1936 Studebaker Dictator: Dictating the rules

1936 Studebaker Dictator: Dictating the rules

Engine S6 SVHorsepower 68 HP at 3200 RPMEngine LocationFrontDrive Type RWDF/R Brakes Hydraulic drum Transmission 3-speed manual

In the late 1930s, Studebaker dropped the name of its successful and affordable Dictator model. The company didn’t give any specific reason, but it was clear without explanation: authoritarian governments were on the rise across Europe, which was alarming.

Source: Old Cars Weekly

The 1936 Studebaker automobile had nothing to astonish in terms of technological advancement. It had a front-independent suspension, with shock absorbers located almost horizontally, and a rear-dependent one on long and soft longitudinal springs. The three-speed transmission and synchronized hydraulic brakes rested on a solid frame. 

The origins

Source: Barrett-Jackson

The name was first picked by the American automaker back in 1927. Before this, their prestigious vehicles with six-cylinder engines had simple yet euphonic names: Big Six, Special Six, Light Six, Standard Six. But soon, the “six” simply ceased to reflect reality: eight-cylinder engines began to appear in new automobiles. The company decided to pick more sounding names President, Commander, and Dictator for their models. Moreover, the last one in this series was the most affordable. This vehicle with the “undemocratic name” was produced by the Studebaker Corporation in South Bend from 1927-1937. Initially, the model’s name had no political connotations, denoting that the car “dictated the standards” for its market segment. The vehicle appeared to replace the inexpensive Standard Six, receiving a 3966 cm3 inline 6-cylinder L-head engine with 50 HP. In 1932 the model range included Sedan, Brougham, Convertible sedan, and roadster. In 1933, the production of the automobile ceased due to the corporation’s bankruptcy. Still, a year later, the model returned to the catalog in an updated form, with an aerodynamic grille, bullet-shaped headlights, and a V-shaped front bumper.

The 1936 model year

Source: AACA Forums

Back in 1936, one of the arguments that marketers gave in favor of this vehicle was its iron construction: they assured that the company’s vehicle was the safest. Well, in the 20s, automobiles were built with wooden bodies, so this argument was persuasive enough. The car’s front doors were quite ordinary, but the rear doors were rear-hinged, opening in the opposite direction. Such doors were often called “suicide doors” as they were dangerous. Today, rare manufacturers like Rolls-Royce install such doors, however, in the 20s and 30s it was quite popular. The opening window and the front door window also deserved special attention. The common rumor spread that the manufacturers made this design out of great love for gangsters, so it would be more convenient for them to shoot the Thompson right on the go from the front sofa. The Dictator of 1936 release was a really big sedan, with a full-fledged trunk. Of the external characteristics, the mascot on the hood was remarkable. It had a hood lock for lifting and seeing the engine. The engine’s volume was a little more than three liters, but it was very economical as well: it spent less than 9.5 liters per 100 kilometers on the highway. The high compression ratio was partly responsible for this. Perhaps the most beautiful detail was the steering wheel. It was three-spoke, but each spoke consisted of five thin needles, which made the whole structure strong but not massive. The clock in the center became the highlight of the model: it was unexpectedly beautiful, interesting, and optional, available only for an additional fee.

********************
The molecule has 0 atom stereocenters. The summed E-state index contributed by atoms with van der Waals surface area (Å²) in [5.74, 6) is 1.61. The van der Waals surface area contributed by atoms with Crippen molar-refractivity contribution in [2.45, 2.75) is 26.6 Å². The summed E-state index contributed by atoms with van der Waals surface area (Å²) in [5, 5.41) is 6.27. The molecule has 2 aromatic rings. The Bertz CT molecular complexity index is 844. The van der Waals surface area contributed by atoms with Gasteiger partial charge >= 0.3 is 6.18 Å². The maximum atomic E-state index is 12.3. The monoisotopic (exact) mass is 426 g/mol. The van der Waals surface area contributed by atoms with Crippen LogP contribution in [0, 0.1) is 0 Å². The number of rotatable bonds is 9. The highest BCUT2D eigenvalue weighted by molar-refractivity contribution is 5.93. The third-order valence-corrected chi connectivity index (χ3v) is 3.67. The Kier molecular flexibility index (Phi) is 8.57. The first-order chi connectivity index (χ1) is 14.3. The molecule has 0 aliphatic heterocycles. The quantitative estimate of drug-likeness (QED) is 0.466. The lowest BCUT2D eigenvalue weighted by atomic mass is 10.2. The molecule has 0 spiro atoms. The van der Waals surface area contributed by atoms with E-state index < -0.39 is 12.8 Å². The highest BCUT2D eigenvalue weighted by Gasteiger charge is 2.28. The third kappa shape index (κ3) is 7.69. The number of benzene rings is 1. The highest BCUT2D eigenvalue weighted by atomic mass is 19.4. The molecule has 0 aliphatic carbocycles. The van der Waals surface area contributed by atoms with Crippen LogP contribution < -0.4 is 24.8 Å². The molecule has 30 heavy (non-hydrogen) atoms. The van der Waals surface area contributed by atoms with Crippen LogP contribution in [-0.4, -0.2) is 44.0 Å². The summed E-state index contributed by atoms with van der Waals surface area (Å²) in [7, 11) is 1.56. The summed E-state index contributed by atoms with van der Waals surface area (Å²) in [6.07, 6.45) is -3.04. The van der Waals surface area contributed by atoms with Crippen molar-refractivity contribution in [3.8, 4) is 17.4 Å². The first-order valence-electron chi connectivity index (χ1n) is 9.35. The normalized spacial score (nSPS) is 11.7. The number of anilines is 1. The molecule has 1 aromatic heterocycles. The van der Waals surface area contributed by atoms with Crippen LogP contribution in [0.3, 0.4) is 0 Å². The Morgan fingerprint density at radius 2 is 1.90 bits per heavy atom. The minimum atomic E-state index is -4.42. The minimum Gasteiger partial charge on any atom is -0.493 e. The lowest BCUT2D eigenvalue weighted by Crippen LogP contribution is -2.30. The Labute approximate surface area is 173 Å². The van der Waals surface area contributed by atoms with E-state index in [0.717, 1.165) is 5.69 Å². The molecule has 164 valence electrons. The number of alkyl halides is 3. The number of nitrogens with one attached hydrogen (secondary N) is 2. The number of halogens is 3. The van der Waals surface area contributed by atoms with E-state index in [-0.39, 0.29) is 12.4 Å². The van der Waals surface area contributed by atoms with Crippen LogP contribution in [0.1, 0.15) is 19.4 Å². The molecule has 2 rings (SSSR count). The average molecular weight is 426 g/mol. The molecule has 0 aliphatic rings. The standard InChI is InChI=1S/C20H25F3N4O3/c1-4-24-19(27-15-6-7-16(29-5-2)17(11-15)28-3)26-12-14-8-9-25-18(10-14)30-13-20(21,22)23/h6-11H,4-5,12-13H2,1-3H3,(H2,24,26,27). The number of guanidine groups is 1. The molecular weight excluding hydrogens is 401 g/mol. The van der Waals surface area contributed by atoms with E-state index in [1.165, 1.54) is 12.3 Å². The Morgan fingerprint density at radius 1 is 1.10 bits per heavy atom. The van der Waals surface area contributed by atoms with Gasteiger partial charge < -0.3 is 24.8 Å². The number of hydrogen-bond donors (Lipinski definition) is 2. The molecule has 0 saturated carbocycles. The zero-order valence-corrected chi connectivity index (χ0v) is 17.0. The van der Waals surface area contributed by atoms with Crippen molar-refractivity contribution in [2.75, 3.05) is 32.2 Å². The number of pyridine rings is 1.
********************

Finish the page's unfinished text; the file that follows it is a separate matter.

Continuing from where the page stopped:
Did you know?

Source: Vintage Car Collector

The years of the model’s life coincided with the rise of real dictators in Europe. By the 27th year, Mussolini had already been the prime minister of Italy for five years, and Stalin was terrorizing USSR. However,  this did not bother anyone, and even after Hitler’s victory in the elections in Germany, the Dictator remained the Dictator. The name was finally abandoned in 1937, although in 1936, it was renamed Director in the British market.

Contact us if you have this or another classic vehicle to sell.

1936 Studebaker Dictator: Dictating the rules

Engine S6 SVHorsepower 68 HP at 3200 RPMEngine LocationFrontDrive Type RWDF/R Brakes Hydraulic drum Transmission 3-speed manual

Leave a Reply

Your email address will not be published. Required fields are marked *

Mon - Fri
9am - 6pm
9am - 3pm